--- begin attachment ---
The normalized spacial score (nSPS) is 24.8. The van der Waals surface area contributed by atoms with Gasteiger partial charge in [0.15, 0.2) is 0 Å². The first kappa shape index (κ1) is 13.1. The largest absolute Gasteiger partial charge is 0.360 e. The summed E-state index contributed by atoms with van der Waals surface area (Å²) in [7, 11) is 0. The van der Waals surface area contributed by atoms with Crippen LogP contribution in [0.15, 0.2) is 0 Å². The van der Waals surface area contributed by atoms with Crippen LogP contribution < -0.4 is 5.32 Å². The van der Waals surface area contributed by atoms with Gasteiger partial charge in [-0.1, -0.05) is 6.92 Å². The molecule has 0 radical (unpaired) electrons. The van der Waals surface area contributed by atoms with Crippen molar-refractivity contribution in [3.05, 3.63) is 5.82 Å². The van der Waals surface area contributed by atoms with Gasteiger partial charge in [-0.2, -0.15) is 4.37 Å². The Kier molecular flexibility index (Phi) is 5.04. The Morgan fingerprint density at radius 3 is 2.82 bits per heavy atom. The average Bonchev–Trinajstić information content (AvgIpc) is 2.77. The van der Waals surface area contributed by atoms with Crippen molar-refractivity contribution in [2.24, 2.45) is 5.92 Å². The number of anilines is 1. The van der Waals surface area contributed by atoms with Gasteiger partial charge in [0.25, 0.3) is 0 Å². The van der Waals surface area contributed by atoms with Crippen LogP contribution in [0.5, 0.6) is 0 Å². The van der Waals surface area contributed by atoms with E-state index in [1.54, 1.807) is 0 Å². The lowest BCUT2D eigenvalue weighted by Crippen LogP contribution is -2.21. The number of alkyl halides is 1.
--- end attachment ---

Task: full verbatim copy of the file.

The normalized spacial score (nSPS) is 24.8. The van der Waals surface area contributed by atoms with Gasteiger partial charge in [0.15, 0.2) is 0 Å². The first kappa shape index (κ1) is 13.1. The largest absolute Gasteiger partial charge is 0.360 e. The summed E-state index contributed by atoms with van der Waals surface area (Å²) in [7, 11) is 0. The van der Waals surface area contributed by atoms with Crippen LogP contribution in [0.15, 0.2) is 0 Å². The van der Waals surface area contributed by atoms with Crippen LogP contribution < -0.4 is 5.32 Å². The van der Waals surface area contributed by atoms with Gasteiger partial charge in [-0.1, -0.05) is 6.92 Å². The molecule has 0 radical (unpaired) electrons. The van der Waals surface area contributed by atoms with Crippen molar-refractivity contribution in [3.05, 3.63) is 5.82 Å². The van der Waals surface area contributed by atoms with Gasteiger partial charge in [-0.2, -0.15) is 4.37 Å². The Kier molecular flexibility index (Phi) is 5.04. The Morgan fingerprint density at radius 3 is 2.82 bits per heavy atom. The average Bonchev–Trinajstić information content (AvgIpc) is 2.77. The van der Waals surface area contributed by atoms with Crippen molar-refractivity contribution in [2.24, 2.45) is 5.92 Å². The number of anilines is 1. The van der Waals surface area contributed by atoms with Gasteiger partial charge in [0.25, 0.3) is 0 Å². The van der Waals surface area contributed by atoms with Crippen LogP contribution in [0.5, 0.6) is 0 Å². The van der Waals surface area contributed by atoms with E-state index in [1.54, 1.807) is 0 Å². The lowest BCUT2D eigenvalue weighted by Crippen LogP contribution is -2.21. The number of alkyl halides is 1.